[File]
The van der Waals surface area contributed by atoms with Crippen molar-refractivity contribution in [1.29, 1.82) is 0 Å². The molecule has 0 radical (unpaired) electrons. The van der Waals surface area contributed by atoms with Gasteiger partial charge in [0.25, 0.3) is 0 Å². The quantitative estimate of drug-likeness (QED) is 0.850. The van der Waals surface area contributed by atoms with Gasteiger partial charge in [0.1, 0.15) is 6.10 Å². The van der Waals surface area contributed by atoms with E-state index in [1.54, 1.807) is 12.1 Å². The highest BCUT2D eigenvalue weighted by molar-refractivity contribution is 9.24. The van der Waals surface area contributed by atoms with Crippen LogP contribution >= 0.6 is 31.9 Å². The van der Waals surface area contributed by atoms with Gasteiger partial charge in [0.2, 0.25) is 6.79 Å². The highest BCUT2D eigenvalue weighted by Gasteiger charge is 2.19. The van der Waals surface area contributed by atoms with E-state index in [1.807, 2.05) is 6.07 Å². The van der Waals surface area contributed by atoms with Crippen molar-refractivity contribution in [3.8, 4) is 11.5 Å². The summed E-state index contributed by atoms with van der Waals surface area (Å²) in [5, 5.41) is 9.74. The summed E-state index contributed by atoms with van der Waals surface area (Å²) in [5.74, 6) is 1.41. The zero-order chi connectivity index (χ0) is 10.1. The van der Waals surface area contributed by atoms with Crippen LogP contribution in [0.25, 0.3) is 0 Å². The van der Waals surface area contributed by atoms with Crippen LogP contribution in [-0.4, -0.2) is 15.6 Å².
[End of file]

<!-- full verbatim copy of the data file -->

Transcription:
The van der Waals surface area contributed by atoms with Crippen molar-refractivity contribution in [1.29, 1.82) is 0 Å². The molecule has 0 radical (unpaired) electrons. The van der Waals surface area contributed by atoms with Gasteiger partial charge in [0.25, 0.3) is 0 Å². The quantitative estimate of drug-likeness (QED) is 0.850. The van der Waals surface area contributed by atoms with Gasteiger partial charge in [0.1, 0.15) is 6.10 Å². The van der Waals surface area contributed by atoms with E-state index in [1.54, 1.807) is 12.1 Å². The highest BCUT2D eigenvalue weighted by molar-refractivity contribution is 9.24. The van der Waals surface area contributed by atoms with Crippen LogP contribution >= 0.6 is 31.9 Å². The van der Waals surface area contributed by atoms with Gasteiger partial charge in [0.2, 0.25) is 6.79 Å². The highest BCUT2D eigenvalue weighted by Gasteiger charge is 2.19. The van der Waals surface area contributed by atoms with E-state index in [1.807, 2.05) is 6.07 Å². The van der Waals surface area contributed by atoms with Crippen molar-refractivity contribution in [3.8, 4) is 11.5 Å². The summed E-state index contributed by atoms with van der Waals surface area (Å²) in [5, 5.41) is 9.74. The summed E-state index contributed by atoms with van der Waals surface area (Å²) in [5.74, 6) is 1.41. The zero-order chi connectivity index (χ0) is 10.1. The van der Waals surface area contributed by atoms with Crippen LogP contribution in [0.25, 0.3) is 0 Å². The van der Waals surface area contributed by atoms with Crippen LogP contribution in [-0.4, -0.2) is 15.6 Å².